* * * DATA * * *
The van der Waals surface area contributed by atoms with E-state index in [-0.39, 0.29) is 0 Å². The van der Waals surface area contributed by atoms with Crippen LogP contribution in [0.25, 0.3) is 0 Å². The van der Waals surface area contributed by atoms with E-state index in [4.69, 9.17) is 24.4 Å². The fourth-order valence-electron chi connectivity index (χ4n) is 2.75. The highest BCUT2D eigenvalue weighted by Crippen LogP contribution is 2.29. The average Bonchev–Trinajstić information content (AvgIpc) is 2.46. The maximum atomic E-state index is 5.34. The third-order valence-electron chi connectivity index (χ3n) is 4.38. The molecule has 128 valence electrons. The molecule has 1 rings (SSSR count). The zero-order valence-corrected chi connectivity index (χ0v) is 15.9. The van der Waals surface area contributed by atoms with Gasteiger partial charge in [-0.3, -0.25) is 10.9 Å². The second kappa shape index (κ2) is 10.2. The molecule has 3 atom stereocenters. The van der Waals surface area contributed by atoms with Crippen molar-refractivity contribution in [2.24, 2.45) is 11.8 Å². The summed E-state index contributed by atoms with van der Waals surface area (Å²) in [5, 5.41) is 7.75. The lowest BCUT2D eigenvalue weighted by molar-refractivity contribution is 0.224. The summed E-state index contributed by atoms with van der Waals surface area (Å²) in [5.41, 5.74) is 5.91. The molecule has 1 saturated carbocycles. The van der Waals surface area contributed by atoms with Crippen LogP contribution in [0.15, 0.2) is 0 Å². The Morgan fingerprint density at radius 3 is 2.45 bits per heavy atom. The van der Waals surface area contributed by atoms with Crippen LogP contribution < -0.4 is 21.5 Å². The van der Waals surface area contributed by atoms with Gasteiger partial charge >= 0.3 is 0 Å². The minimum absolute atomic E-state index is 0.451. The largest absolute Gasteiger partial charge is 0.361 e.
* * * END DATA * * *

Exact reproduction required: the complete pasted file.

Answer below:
The van der Waals surface area contributed by atoms with E-state index in [-0.39, 0.29) is 0 Å². The van der Waals surface area contributed by atoms with Crippen LogP contribution in [0.25, 0.3) is 0 Å². The van der Waals surface area contributed by atoms with E-state index in [4.69, 9.17) is 24.4 Å². The fourth-order valence-electron chi connectivity index (χ4n) is 2.75. The highest BCUT2D eigenvalue weighted by Crippen LogP contribution is 2.29. The average Bonchev–Trinajstić information content (AvgIpc) is 2.46. The maximum atomic E-state index is 5.34. The third-order valence-electron chi connectivity index (χ3n) is 4.38. The molecule has 128 valence electrons. The molecule has 1 rings (SSSR count). The zero-order valence-corrected chi connectivity index (χ0v) is 15.9. The van der Waals surface area contributed by atoms with Gasteiger partial charge in [-0.3, -0.25) is 10.9 Å². The second kappa shape index (κ2) is 10.2. The molecule has 3 atom stereocenters. The van der Waals surface area contributed by atoms with Crippen molar-refractivity contribution in [2.24, 2.45) is 11.8 Å². The summed E-state index contributed by atoms with van der Waals surface area (Å²) in [5, 5.41) is 7.75. The lowest BCUT2D eigenvalue weighted by molar-refractivity contribution is 0.224. The summed E-state index contributed by atoms with van der Waals surface area (Å²) in [5.41, 5.74) is 5.91. The molecule has 1 saturated carbocycles. The van der Waals surface area contributed by atoms with Crippen LogP contribution in [0.15, 0.2) is 0 Å². The Morgan fingerprint density at radius 3 is 2.45 bits per heavy atom. The van der Waals surface area contributed by atoms with Crippen LogP contribution < -0.4 is 21.5 Å². The van der Waals surface area contributed by atoms with Gasteiger partial charge >= 0.3 is 0 Å². The minimum absolute atomic E-state index is 0.451. The largest absolute Gasteiger partial charge is 0.361 e.